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    DEVELOPMENT AREA SITE SELECTION N o w that the overall co ncep t has been s t ated, at this tim e I will discuss t h e determination for general locations of the resort development. 73 Firs t of all, the d etermination for location is to be related directly to the planning concept and the overall goals and objective. Based on the development suitability map, certain areas with most constrains are not to be used within the developable boundaries. The remaining areas are to be considered developable with more or less constrains. The largest most suitable area should be considered first, and those near by or next to it could be u sed as a part of the overall development. Access into the site should also be considered as to use the existlng roads already connects to the freeway as a part of major access into the resort. With these two major considerations the existing road connected to the freeway that ended north of t h e middle part of the study site will be used as a part of the major access into the development. The largest most suitable area is on eastern middle part of the study site wlth steep hills bordered the east part, the ocean b y the south, and g o a s far as the creelc on the west. Therefore, the res o r t developme n t will be selected to locate on this general area, and b y using the existing freeway access road into the site. Based on the previous overall planning co ncept, the general area for the 1 8-hole G Ol f course i s to b e located no rth of t h e development site to leave a major land betw e en t h e golf course and the ocean for other developments. The access roa d will g o throug h the middle part of the gold course to provide a p leasant gate w a y a n d a direct access i nto t h e golf course' s club hous e off of the main access road. The main access road then runs directly to the

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    beach front road. The remaining ideas for location and she selection of the development can be directly related to the previous concept. Please note at this tim e that another road will connect north of the main access road to another existing road west of the study site and the most suitable land in between may be used as a part of this development or will be preserved for future use. ( See the follow1ng p a g e the map of the selected development site) 74

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    "f-Y -,... ... _,., • T .,.. .. _...... .. --y . . ,.,.,..,._. , ..... -.....,_,.. .. "H .... ,..y .. ..._....IC ,. ........... ,..., , ... _,.. , • • L--T" .... .. ,...., ... . _....,.,_ ..... .__,., • .,.. ... ,L. .... \ __ .,----.. ---CJI \ A MIXED-USE BEACH RESORT STUDY -----. 75 ..... -,...... -._,. -11..--<-----.... ..............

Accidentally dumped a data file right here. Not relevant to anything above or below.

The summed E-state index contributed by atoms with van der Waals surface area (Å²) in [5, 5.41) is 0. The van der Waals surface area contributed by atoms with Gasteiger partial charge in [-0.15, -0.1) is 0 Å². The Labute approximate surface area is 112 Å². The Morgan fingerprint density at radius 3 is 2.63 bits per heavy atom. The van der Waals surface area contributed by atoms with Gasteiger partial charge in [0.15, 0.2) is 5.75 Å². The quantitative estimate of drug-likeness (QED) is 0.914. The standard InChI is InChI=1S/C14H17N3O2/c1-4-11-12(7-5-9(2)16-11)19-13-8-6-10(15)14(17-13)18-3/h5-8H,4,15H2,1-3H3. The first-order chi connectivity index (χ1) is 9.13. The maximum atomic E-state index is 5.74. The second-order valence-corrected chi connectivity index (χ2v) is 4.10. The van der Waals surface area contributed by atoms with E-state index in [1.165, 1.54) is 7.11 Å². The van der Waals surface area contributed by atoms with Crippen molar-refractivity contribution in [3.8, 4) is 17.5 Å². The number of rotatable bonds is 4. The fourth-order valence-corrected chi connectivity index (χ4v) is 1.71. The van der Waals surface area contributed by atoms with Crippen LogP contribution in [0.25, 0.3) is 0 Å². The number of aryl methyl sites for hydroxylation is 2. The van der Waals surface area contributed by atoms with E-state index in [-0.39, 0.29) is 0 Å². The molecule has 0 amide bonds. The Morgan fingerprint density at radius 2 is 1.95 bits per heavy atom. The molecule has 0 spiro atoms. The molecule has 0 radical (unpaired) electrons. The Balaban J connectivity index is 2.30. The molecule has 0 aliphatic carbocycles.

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    76 GOLF COURSE PLANNING-SITE LAYOUT An 1 8-hole course is o n e of the major objectives for this beach resort development to provide a major activity as one of the attractions to bring p eo ple into the resort. A larg e number of Thai people enjoy the g a m e of golf, . and a larg e number of foreigners working in various international firm s and e mbassies in Bang ko k also plays golf. Along with these users, tourists from all over the s pend so1n e times during their visits play inb golf a t many courses dependin::.:_ on v 1here they are. It has been noted t hat a larc e number of Japanese tourists enjoy spending a lot of tlm e s p .l a y l n G golf i n Thailand during their vacation because the green fee ls much che aper t h a n i n Japan, and there are more interesting golf courses throu g hout t h e country . 'fhere are a bout seven golf courses in Bang k o k area (11 6 miles from this and t w o in the n ear by existing beach r esort (50 miles away). S o , t here is not any golf course within the 50 miles radious from this beach resort developmen t and a planning of one here is likely to be very successful. D e side the demand for a golf course in this region, a golf course itself could provide attractive o pen space for the whole development and create positive i 1 n a ce. I t wi.l.l als o provide a lot of attractive areas for residential d eve..Lop ment a n d pleasi n g view from various places on the site as a go..Lf cours e vti.ll b e considered here as another a menity in addition to the ocean. 'l1h e first s t a g e of the plannin g process i s to .lay out the golf course general plan that will later be more carefu..L.ly design by a go..Lf course design s pecialist. T herefore it ls appropriate for a .landscape architect to work